00:34 GMT17 April 2021
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    As the US Congress leaves DC for the long Memorial Day holiday recess, it’s looking increasingly likely that three critical pieces of the Patriot Act will expire on June 1, before the legislature resumes their work. But the controversial NSA program the Act authorizes has shown no signs of making America safer.

    After members of the US House of Representatives left Washington Thursday afternoon, the Senate has one more day to approve the USA Freedom Act passed by the House, or vote on a separate two-month extension of all expiring Patriot Act provisions, an option being pushed by Senate Majority Leader Mitch McConnell. 

    The House bill, which aims to curb the NSA's collection of bulk domestic phone records, is unlikely to pass the Senate, and McConnell’s two-month Patriot Act extension proposal would have to then be approved by the House, which has indicated it has no interest in doing so.

    Considered to be one of the most extreme examples of the US government’s overreach, the USA PATRIOT Act (which stands for Uniting and Strengthening America by Providing Appropriate Tools Required to Intercept and Obstruct Terrorism) was signed into law by President George W. Bush one month after the terrorist attacks of September 11, 2001. Ostensibly aimed at safeguarding the American people from similar attacks in the future, the legislation effectively gave the NSA the authority to form its domestic spying apparatus, which former NSA contractor Edward Snowden brought to light.

    "Metadata absolutely tells you everything about somebody’s life. If you have enough metadata, you don’t really need content," former NSA General Counsel Stu Baker said during a 2013 panel in New York City.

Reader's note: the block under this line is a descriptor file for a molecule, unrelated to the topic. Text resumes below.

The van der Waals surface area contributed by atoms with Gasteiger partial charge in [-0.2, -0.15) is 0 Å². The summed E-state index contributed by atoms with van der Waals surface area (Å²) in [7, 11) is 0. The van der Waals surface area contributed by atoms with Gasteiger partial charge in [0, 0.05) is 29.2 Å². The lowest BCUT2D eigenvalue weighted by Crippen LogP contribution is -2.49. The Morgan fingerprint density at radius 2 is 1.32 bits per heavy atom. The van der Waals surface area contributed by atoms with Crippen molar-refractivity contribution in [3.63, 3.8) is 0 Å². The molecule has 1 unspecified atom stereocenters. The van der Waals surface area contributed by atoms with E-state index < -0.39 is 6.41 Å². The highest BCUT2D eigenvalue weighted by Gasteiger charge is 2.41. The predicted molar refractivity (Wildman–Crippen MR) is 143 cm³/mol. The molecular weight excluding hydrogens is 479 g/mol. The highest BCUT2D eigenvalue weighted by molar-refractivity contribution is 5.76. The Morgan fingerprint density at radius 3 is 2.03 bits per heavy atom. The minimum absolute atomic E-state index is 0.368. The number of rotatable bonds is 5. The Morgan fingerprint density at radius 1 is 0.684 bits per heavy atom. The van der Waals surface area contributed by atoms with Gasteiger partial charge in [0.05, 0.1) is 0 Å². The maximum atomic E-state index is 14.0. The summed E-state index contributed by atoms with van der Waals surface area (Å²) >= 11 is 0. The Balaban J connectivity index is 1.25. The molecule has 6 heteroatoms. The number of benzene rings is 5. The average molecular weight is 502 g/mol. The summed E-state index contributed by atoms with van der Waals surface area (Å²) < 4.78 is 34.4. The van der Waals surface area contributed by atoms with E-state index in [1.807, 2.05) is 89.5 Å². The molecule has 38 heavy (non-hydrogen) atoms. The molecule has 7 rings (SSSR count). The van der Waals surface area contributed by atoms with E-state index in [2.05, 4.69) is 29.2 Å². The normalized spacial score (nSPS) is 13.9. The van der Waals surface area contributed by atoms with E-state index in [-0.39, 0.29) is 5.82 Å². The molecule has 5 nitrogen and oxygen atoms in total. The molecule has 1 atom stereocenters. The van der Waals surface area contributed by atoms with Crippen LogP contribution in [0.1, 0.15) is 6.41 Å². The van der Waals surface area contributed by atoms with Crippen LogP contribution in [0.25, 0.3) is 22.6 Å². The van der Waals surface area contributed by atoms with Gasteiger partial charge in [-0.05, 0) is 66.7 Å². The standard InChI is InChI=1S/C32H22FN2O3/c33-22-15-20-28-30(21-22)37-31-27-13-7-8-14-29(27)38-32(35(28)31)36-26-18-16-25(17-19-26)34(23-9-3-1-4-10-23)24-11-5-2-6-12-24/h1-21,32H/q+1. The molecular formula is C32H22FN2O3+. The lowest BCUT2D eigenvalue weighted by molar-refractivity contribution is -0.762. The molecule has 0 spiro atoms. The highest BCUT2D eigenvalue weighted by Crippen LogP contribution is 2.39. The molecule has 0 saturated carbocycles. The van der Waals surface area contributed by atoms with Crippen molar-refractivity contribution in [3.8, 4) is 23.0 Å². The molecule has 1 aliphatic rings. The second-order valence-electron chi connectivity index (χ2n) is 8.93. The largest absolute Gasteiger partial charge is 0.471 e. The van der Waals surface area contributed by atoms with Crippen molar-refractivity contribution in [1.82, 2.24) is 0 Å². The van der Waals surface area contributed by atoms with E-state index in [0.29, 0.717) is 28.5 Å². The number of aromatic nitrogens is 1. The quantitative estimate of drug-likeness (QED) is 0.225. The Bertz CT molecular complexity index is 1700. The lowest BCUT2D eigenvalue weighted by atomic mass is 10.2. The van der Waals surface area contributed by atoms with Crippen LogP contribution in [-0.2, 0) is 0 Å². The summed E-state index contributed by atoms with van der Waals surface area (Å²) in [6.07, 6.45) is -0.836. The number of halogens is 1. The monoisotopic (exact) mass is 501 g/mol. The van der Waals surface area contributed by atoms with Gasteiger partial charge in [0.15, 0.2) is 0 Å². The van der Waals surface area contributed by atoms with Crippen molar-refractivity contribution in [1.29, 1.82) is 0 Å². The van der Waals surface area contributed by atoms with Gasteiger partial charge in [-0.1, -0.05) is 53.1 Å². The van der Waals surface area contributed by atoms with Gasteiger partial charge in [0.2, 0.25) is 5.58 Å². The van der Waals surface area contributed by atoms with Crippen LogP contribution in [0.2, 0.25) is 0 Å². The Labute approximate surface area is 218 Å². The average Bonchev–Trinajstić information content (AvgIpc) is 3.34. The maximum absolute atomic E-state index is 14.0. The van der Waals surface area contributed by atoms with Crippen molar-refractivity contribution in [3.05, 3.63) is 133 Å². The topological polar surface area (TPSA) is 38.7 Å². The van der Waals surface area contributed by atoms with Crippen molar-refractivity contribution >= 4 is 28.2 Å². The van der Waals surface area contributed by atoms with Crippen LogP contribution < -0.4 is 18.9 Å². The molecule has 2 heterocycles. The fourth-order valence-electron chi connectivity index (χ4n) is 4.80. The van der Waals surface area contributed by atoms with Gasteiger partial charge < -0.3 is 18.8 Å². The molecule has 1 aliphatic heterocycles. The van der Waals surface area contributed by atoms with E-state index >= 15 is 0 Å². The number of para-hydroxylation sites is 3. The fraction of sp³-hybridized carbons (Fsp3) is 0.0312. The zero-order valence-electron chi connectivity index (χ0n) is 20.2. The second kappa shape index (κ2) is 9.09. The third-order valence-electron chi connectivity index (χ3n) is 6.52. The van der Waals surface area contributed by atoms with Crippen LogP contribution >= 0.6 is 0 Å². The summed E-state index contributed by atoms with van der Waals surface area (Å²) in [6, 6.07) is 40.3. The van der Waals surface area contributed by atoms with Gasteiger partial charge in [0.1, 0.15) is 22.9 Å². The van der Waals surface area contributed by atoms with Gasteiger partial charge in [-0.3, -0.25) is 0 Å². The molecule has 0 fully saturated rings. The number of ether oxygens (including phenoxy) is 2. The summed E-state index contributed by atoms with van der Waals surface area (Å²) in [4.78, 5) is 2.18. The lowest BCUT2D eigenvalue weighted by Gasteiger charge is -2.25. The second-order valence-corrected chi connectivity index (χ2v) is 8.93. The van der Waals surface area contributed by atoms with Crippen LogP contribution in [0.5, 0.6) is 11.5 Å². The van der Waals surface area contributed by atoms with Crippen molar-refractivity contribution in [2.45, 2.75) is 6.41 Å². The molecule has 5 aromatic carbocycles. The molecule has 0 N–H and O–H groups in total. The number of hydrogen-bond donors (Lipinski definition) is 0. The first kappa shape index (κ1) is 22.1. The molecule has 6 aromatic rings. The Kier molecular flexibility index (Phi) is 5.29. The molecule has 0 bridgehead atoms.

Section 215, now set to expire, dealt specifically with the collection of bulk telephone metadata. The telephone numbers, time stamps, and call times of millions of Americans’ private phone calls have been recorded and stored on the agency’s massive servers.

    Administration officials have insisted that the loss of section 215 could severely hamper intelligence efforts. National Security Council spokesman Ned Price argued earlier this year that it would result “in the loss, going forward, of a critical national security tool that is used in a variety of additional contexts that do not involve the collection of bulk data,” according to the National Journal.

    But there is little – if any – evidence to suggest that the Patriot Act’s provisions have made Americans safer. According to a report filed by the Justice Department’s inspector general on Thursday, the FBI could not find a single example of a terrorism plot being thwarted by knowledge gained through the Patriot Act.

    A separate document from the President’s Review Board in 2013 also states that "the information contributed to terrorist investigations by the use of section 215 telephony meta-data was not essential to preventing attacks."

    Without section 215, the NSA can still collect metadata, but will be forced to apply for a warrant from the FISA court. In that way, data collection would relate to specific individuals suspected of terrorist activity, rather than raking in the information of millions unsuspected of illegal activity.

    Despite this lack of a provable success rate, many lawmakers urged for an extension of section 215, incorporating it into the language of the Freedom Act. Senator McConnell had lobbied aggressively to extend those provisions on the basis of national security.

    While hardliners on the right thought the Freedom Act took away too much of the NSA’s authority, civil liberties activists have maintained that the bill didn’t go far enough.

    "Are you really willing to give up your liberty for security?" Senator Paul said during a 10-hour filibuster on Wednesday. 

    "I will not let the Patriot Act, the most unpatriotic of acts, go unchallenged."


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    Federal Bureau of Investigation (FBI), domestic surveillance, metadata, Freedom Act, Patriot Act, National Security Agency (NSA), Rand Paul, George W. Bush, Mitch McConnell, US
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